Charles Lamb

(10 February 1775 – 27 December 1834 / London)

The Broken Doll - Poem by Charles Lamb

An infant is a selfish sprite;
But what of that? the sweet delight
Which from participation springs,
Is quite unknown to these young things.
We elder children then will smile
At our dear little John awhile,
And bear with him, until he see
There is a sweet felicity
In pleasing more than only one
Dear little craving selfish John.

He laughs, and thinks it a fine joke,
That he our new wax doll has broke.
Anger will never teach him better;
We will the spirit and the letter
Of courtesy to him display
By taking in a friendly way
These baby frolics; till he learn
True sport from mischief to discern.

Reproof a parent's province is:
A sister's discipline is this;
By studied kindness to effect
A little brother's young respect.
What is a doll? a fragile toy.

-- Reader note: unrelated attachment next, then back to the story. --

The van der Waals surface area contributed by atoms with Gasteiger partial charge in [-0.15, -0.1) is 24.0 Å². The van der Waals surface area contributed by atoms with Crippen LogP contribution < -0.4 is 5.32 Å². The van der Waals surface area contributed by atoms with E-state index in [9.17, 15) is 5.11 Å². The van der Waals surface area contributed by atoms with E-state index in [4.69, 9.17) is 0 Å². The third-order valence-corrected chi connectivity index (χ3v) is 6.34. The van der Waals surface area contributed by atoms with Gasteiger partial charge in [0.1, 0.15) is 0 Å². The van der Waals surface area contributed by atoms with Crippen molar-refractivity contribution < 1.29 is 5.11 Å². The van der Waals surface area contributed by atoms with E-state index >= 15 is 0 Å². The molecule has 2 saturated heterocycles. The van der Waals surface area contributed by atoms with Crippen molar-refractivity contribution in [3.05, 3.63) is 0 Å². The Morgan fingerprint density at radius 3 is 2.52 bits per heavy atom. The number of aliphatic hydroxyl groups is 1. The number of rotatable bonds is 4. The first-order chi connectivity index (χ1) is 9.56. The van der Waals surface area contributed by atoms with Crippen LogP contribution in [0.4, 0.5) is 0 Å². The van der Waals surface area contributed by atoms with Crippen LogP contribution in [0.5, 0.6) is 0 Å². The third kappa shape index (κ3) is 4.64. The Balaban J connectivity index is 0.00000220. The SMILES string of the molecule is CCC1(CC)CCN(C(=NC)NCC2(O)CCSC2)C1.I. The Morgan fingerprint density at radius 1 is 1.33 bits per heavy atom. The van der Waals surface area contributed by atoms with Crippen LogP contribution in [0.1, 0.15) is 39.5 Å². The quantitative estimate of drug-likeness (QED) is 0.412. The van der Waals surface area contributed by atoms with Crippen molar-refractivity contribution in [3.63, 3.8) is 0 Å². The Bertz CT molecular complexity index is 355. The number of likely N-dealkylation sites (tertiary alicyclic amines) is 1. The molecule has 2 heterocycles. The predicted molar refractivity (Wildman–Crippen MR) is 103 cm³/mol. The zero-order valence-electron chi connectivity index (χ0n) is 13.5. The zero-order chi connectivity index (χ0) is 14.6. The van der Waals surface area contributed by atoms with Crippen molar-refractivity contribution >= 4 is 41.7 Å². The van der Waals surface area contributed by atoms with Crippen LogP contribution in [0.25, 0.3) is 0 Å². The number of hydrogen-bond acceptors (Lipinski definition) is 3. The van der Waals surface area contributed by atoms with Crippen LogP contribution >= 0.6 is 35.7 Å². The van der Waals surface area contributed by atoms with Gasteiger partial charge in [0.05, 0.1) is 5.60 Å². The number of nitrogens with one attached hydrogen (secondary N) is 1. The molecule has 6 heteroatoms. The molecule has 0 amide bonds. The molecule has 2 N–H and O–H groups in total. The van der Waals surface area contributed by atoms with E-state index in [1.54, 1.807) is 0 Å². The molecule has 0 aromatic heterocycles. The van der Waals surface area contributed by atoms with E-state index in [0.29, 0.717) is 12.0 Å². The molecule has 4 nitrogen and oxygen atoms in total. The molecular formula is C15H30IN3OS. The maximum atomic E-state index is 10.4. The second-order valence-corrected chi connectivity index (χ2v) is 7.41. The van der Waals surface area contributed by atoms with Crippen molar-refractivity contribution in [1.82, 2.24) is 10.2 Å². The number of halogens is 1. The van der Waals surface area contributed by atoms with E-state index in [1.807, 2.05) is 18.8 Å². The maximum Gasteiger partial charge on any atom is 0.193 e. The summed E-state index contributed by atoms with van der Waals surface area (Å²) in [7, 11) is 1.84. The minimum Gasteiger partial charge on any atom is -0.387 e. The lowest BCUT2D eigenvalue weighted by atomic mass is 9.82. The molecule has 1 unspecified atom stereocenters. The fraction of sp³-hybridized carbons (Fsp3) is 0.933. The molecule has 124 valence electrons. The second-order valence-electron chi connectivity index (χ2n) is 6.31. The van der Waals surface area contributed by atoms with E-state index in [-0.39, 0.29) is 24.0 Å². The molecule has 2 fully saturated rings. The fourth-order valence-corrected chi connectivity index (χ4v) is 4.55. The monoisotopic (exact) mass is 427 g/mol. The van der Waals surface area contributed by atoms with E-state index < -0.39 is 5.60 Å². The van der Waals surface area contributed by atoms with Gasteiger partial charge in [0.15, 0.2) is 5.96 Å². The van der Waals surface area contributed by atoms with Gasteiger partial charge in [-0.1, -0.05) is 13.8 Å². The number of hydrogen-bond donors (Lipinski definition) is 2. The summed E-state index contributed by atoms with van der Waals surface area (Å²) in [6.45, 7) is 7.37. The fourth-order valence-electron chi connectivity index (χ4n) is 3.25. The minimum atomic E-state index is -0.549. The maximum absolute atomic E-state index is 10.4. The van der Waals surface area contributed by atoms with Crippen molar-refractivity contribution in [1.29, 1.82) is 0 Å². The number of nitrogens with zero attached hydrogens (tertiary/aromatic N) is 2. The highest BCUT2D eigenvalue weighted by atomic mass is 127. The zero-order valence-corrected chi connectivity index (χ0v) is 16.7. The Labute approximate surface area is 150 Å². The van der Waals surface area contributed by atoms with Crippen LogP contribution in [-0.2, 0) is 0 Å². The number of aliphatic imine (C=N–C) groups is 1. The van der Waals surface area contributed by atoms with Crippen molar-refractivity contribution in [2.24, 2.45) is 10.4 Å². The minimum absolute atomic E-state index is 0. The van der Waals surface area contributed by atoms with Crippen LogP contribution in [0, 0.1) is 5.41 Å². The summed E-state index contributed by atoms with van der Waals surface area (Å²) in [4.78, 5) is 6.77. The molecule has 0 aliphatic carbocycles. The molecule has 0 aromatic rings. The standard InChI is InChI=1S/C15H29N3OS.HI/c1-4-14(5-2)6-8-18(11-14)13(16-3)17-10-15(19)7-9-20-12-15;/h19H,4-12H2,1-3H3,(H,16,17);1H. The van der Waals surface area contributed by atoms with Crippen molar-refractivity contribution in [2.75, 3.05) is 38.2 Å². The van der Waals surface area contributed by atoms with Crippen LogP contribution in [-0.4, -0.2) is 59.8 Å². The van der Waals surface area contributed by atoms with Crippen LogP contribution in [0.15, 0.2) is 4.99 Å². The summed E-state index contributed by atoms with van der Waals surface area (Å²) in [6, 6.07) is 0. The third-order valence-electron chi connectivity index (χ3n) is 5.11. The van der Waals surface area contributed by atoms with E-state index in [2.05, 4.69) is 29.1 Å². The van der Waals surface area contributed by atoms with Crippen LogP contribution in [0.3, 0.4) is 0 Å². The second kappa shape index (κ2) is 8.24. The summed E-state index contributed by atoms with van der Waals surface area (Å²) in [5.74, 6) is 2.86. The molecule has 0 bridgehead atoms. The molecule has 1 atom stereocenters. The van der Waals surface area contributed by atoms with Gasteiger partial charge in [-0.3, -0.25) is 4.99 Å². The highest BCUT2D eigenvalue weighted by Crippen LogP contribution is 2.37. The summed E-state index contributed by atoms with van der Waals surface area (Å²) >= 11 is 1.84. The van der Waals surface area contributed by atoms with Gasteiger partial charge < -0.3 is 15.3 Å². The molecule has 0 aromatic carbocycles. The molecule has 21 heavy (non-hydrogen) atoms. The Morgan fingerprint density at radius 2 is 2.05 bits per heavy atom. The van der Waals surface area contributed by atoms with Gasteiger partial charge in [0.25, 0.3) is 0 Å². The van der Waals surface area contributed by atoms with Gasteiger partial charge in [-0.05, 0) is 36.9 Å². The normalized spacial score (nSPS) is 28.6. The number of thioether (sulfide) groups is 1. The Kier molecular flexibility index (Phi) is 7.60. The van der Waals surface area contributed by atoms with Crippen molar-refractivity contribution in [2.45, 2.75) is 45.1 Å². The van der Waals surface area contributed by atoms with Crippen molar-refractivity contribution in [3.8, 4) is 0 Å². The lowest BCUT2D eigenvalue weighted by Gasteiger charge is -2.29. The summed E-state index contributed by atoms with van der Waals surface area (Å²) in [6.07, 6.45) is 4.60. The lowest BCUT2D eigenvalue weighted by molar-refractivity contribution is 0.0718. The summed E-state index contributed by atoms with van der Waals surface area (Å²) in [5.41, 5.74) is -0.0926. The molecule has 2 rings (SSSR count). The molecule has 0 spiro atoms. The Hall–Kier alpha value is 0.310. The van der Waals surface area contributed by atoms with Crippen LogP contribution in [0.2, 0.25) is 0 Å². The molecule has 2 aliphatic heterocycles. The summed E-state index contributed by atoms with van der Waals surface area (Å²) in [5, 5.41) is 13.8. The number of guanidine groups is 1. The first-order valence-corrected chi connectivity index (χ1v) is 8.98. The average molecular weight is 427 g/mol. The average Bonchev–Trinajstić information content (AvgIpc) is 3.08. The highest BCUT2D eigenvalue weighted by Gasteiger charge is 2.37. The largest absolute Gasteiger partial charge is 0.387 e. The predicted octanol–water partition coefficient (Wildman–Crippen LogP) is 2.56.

What is its loss? if the dear boy,
Who half perceives he's done amiss,
Retain impression of the kiss
That followed instant on his cheek;
If the kind, loving words we speak
Of 'Never mind it,' 'We forgive,'-
If these in his short memory live
Only, perchance, for half a day-
Who minds a doll-if that should lay
The first impression in his mind
That sisters are to brothers kind?
For thus the broken doll may prove
Foundation to fraternal love.

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Poem Submitted: Saturday, April 10, 2010

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